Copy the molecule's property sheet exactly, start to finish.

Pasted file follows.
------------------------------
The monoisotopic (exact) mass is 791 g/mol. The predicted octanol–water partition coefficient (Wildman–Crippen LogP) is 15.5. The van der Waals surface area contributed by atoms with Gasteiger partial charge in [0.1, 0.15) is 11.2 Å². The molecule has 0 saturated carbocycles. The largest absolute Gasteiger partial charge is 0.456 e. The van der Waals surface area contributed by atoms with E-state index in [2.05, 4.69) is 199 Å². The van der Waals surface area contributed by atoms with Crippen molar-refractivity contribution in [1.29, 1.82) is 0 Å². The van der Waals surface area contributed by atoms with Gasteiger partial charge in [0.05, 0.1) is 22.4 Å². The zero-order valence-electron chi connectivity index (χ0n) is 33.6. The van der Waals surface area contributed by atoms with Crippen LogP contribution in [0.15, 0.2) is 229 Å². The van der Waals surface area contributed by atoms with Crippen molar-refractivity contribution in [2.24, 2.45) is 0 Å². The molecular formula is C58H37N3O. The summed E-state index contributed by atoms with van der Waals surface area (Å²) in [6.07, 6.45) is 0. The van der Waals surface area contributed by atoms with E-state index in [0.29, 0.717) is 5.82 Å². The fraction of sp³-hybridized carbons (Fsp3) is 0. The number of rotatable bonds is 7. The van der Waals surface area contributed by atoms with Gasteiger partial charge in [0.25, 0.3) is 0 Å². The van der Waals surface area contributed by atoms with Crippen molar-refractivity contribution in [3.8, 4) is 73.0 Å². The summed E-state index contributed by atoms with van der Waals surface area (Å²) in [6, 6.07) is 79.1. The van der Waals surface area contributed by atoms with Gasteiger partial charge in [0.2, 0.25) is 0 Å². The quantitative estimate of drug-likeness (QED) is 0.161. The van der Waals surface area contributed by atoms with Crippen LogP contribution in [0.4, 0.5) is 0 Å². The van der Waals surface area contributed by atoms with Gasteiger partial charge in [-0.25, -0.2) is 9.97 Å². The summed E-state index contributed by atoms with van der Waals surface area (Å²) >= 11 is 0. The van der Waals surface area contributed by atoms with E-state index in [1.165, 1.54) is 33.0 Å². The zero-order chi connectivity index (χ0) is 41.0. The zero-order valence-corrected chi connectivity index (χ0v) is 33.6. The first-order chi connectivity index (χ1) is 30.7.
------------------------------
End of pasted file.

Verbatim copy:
The monoisotopic (exact) mass is 791 g/mol. The predicted octanol–water partition coefficient (Wildman–Crippen LogP) is 15.5. The van der Waals surface area contributed by atoms with Gasteiger partial charge in [0.1, 0.15) is 11.2 Å². The molecule has 0 saturated carbocycles. The largest absolute Gasteiger partial charge is 0.456 e. The van der Waals surface area contributed by atoms with E-state index in [2.05, 4.69) is 199 Å². The van der Waals surface area contributed by atoms with Crippen molar-refractivity contribution in [1.29, 1.82) is 0 Å². The van der Waals surface area contributed by atoms with Gasteiger partial charge in [0.05, 0.1) is 22.4 Å². The zero-order valence-electron chi connectivity index (χ0n) is 33.6. The van der Waals surface area contributed by atoms with Crippen LogP contribution in [0.15, 0.2) is 229 Å². The van der Waals surface area contributed by atoms with Crippen molar-refractivity contribution in [2.24, 2.45) is 0 Å². The molecular formula is C58H37N3O. The summed E-state index contributed by atoms with van der Waals surface area (Å²) in [6.07, 6.45) is 0. The van der Waals surface area contributed by atoms with E-state index in [0.29, 0.717) is 5.82 Å². The fraction of sp³-hybridized carbons (Fsp3) is 0. The number of rotatable bonds is 7. The van der Waals surface area contributed by atoms with Gasteiger partial charge in [0.25, 0.3) is 0 Å². The van der Waals surface area contributed by atoms with Crippen molar-refractivity contribution in [3.8, 4) is 73.0 Å². The summed E-state index contributed by atoms with van der Waals surface area (Å²) in [6, 6.07) is 79.1. The van der Waals surface area contributed by atoms with Gasteiger partial charge in [0.2, 0.25) is 0 Å². The quantitative estimate of drug-likeness (QED) is 0.161. The van der Waals surface area contributed by atoms with Crippen LogP contribution in [0.4, 0.5) is 0 Å². The van der Waals surface area contributed by atoms with Gasteiger partial charge in [-0.25, -0.2) is 9.97 Å². The summed E-state index contributed by atoms with van der Waals surface area (Å²) >= 11 is 0. The van der Waals surface area contributed by atoms with E-state index in [1.165, 1.54) is 33.0 Å². The zero-order chi connectivity index (χ0) is 41.0. The zero-order valence-corrected chi connectivity index (χ0v) is 33.6. The first-order chi connectivity index (χ1) is 30.7.